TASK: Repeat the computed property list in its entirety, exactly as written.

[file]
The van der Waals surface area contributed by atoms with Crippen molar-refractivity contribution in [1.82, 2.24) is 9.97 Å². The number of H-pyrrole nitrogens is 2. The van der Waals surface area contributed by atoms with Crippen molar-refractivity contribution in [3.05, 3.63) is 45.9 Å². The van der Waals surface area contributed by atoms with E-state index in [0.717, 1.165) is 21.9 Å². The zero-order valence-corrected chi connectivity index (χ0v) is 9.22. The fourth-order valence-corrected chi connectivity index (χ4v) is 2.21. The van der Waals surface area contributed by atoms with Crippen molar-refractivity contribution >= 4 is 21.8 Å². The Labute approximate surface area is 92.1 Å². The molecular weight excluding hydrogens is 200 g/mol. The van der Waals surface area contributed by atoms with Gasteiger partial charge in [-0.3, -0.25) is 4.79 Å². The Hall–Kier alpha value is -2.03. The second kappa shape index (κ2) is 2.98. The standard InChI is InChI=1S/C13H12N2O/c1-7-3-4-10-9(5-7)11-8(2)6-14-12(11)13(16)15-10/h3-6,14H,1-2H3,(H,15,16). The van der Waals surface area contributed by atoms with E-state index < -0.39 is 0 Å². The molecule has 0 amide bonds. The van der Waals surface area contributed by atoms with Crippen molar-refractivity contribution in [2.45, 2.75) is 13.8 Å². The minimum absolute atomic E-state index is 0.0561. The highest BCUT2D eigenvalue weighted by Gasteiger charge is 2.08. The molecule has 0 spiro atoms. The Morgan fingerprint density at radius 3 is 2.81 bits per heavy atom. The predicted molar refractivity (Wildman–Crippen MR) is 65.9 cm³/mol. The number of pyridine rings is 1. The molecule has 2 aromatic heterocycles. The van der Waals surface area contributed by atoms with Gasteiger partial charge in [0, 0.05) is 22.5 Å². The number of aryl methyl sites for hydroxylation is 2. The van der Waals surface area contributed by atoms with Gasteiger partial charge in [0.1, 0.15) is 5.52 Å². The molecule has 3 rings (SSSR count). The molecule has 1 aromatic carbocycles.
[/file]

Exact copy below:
The van der Waals surface area contributed by atoms with Crippen molar-refractivity contribution in [1.82, 2.24) is 9.97 Å². The number of H-pyrrole nitrogens is 2. The van der Waals surface area contributed by atoms with Crippen molar-refractivity contribution in [3.05, 3.63) is 45.9 Å². The van der Waals surface area contributed by atoms with E-state index in [0.717, 1.165) is 21.9 Å². The zero-order valence-corrected chi connectivity index (χ0v) is 9.22. The fourth-order valence-corrected chi connectivity index (χ4v) is 2.21. The van der Waals surface area contributed by atoms with Crippen molar-refractivity contribution >= 4 is 21.8 Å². The Labute approximate surface area is 92.1 Å². The molecular weight excluding hydrogens is 200 g/mol. The van der Waals surface area contributed by atoms with Gasteiger partial charge in [-0.3, -0.25) is 4.79 Å². The Hall–Kier alpha value is -2.03. The second kappa shape index (κ2) is 2.98. The standard InChI is InChI=1S/C13H12N2O/c1-7-3-4-10-9(5-7)11-8(2)6-14-12(11)13(16)15-10/h3-6,14H,1-2H3,(H,15,16). The van der Waals surface area contributed by atoms with E-state index < -0.39 is 0 Å². The molecule has 0 amide bonds. The van der Waals surface area contributed by atoms with Crippen molar-refractivity contribution in [2.45, 2.75) is 13.8 Å². The minimum absolute atomic E-state index is 0.0561. The highest BCUT2D eigenvalue weighted by Gasteiger charge is 2.08. The molecule has 0 spiro atoms. The Morgan fingerprint density at radius 3 is 2.81 bits per heavy atom. The predicted molar refractivity (Wildman–Crippen MR) is 65.9 cm³/mol. The number of pyridine rings is 1. The molecule has 2 aromatic heterocycles. The van der Waals surface area contributed by atoms with Gasteiger partial charge in [0, 0.05) is 22.5 Å². The number of aryl methyl sites for hydroxylation is 2. The van der Waals surface area contributed by atoms with Gasteiger partial charge in [0.1, 0.15) is 5.52 Å². The molecule has 3 rings (SSSR count). The molecule has 1 aromatic carbocycles.